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This is the big one. It started in 1991 with a wire­less pro­to­col cre­ated by the NCR Cor­po­ra­tion in the Nether­lands. With a slow data rate, it was in­tended for use with cashier sys­tems. Sci­en­tists around the world strug­gled to find a way to speed it up un­til 1992, when a team of sci­en­tists from the CSIRO stum­bled upon the an­swer.

Led by Dr John O’Sul­li­van, the team was us­ing in­ter­ga­lac­tic ra­dio waves in their study of black holes. In the process they had de­vel­oped a for­mula to tidy up the ra­dio waves and found that it could be used for re­duc­ing mul­ti­path in­ter­fer­ence of ra­dio sig­nals trans­mit­ted for com­puter net­work­ing. So, by split­ting ra­dio chan­nels apart O’Sul­li­van’s team were able to cre­ate a much faster net­work.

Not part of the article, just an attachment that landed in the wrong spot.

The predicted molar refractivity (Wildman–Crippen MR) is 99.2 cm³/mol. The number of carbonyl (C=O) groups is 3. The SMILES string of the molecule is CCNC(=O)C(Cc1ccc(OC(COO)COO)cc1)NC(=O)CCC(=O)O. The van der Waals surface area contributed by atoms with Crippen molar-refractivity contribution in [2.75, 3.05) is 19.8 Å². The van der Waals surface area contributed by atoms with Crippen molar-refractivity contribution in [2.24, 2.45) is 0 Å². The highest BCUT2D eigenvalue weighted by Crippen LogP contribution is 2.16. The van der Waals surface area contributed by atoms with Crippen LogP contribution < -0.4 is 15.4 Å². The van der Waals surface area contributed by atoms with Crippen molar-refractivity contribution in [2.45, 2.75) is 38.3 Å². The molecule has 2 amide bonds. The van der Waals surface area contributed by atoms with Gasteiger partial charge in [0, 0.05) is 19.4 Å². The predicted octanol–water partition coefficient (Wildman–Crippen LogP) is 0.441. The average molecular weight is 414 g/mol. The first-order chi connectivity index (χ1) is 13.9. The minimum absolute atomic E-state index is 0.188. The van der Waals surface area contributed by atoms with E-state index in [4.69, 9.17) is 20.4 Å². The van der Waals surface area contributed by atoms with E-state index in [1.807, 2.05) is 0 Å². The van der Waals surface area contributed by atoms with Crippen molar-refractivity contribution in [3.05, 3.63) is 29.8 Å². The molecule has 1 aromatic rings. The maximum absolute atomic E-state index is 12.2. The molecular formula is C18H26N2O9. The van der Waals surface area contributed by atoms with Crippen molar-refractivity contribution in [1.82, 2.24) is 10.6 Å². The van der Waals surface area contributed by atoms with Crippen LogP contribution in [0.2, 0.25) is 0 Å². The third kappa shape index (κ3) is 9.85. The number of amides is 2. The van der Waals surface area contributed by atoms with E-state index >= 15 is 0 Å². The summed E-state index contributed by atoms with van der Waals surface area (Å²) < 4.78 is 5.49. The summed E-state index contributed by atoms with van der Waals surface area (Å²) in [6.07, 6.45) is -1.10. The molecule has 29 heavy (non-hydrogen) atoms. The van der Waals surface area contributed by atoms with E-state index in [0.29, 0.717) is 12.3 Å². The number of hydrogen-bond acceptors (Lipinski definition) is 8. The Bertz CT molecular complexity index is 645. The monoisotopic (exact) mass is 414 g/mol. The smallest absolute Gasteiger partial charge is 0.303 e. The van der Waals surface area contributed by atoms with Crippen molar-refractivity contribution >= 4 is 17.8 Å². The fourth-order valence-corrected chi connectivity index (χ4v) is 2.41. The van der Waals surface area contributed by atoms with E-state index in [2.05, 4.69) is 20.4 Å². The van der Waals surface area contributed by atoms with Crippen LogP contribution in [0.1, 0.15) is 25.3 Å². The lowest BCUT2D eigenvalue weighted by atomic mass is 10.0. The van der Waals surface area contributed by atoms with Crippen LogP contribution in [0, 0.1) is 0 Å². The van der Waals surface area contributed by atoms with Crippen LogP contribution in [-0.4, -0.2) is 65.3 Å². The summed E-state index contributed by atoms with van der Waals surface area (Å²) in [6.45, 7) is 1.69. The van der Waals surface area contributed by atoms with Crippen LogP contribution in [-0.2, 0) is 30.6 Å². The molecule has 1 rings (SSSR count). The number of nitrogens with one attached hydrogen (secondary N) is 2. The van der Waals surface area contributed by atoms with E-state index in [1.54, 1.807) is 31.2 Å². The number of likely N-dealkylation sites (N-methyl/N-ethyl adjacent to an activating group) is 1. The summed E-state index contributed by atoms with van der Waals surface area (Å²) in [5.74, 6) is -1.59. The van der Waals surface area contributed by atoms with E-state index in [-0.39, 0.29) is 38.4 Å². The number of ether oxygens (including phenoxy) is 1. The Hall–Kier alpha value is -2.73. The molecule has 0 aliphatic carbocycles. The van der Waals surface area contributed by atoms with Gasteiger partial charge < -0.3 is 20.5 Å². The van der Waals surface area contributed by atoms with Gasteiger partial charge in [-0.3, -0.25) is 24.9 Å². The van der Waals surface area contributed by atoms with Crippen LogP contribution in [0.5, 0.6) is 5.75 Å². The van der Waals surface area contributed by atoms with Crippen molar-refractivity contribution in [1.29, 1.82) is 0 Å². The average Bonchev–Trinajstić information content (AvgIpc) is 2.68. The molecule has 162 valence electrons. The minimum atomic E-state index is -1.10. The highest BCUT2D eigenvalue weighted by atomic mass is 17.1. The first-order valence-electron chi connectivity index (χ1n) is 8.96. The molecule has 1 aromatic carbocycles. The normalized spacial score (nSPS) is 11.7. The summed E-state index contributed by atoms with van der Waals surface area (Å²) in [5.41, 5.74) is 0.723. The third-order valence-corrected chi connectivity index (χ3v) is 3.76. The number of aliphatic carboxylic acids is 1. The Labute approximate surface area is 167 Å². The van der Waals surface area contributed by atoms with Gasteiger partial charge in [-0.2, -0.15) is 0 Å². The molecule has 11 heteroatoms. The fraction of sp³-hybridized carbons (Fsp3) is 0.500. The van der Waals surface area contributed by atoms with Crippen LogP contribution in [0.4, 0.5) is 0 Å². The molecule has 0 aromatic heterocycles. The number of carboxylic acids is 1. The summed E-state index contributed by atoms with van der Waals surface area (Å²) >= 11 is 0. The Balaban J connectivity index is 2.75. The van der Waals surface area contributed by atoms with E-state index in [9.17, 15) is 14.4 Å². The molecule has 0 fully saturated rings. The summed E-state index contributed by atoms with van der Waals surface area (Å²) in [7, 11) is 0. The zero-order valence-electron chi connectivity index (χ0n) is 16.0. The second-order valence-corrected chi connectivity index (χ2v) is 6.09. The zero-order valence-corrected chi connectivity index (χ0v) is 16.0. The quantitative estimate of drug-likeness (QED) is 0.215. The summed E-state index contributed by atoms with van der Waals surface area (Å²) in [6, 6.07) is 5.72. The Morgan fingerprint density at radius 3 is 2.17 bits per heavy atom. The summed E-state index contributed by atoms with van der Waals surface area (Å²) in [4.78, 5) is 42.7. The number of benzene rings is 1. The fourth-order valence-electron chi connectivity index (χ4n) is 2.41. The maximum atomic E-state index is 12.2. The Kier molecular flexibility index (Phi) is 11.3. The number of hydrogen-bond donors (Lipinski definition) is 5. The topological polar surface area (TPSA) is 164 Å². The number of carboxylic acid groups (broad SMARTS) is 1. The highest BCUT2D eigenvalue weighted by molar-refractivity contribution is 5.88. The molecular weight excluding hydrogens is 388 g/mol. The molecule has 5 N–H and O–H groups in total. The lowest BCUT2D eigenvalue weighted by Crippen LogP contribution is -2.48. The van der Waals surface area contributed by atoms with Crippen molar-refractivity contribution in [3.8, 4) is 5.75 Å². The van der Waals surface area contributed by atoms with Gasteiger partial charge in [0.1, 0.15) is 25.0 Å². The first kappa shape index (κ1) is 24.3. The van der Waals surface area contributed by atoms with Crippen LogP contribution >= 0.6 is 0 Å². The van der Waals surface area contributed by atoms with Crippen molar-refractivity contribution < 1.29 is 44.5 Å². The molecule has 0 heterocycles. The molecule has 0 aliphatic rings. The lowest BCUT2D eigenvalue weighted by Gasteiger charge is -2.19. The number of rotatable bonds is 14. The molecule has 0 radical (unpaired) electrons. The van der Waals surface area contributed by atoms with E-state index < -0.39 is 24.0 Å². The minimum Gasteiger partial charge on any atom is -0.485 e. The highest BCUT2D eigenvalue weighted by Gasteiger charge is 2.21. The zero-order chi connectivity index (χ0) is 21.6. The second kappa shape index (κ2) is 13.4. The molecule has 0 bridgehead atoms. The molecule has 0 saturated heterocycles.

The CSIRO re­ceived an Aus­tralian patent for the tech­nol­ogy in 1992 and a US patent in 1996. Com­pa­nies such as Ap­ple, Mi­crosoft, In­tel and Toshiba all fought to have the patent in­val­i­dated, but an out of court set­tle­ment in 2009 re­sulted in an enor­mous pay­day for theCSIRO .

The same year, O’Sul­li­van was awarded the Prime Min­is­ter’s Prize for Sci­ence and a $300,000 cash prize. We sus­pect, how­ever, the real re­ward lies in know­ing that your ef­forts de­vel­oped a tech­nol­ogy that im­proves the lives of people around the world ev­ery sin­gle day.

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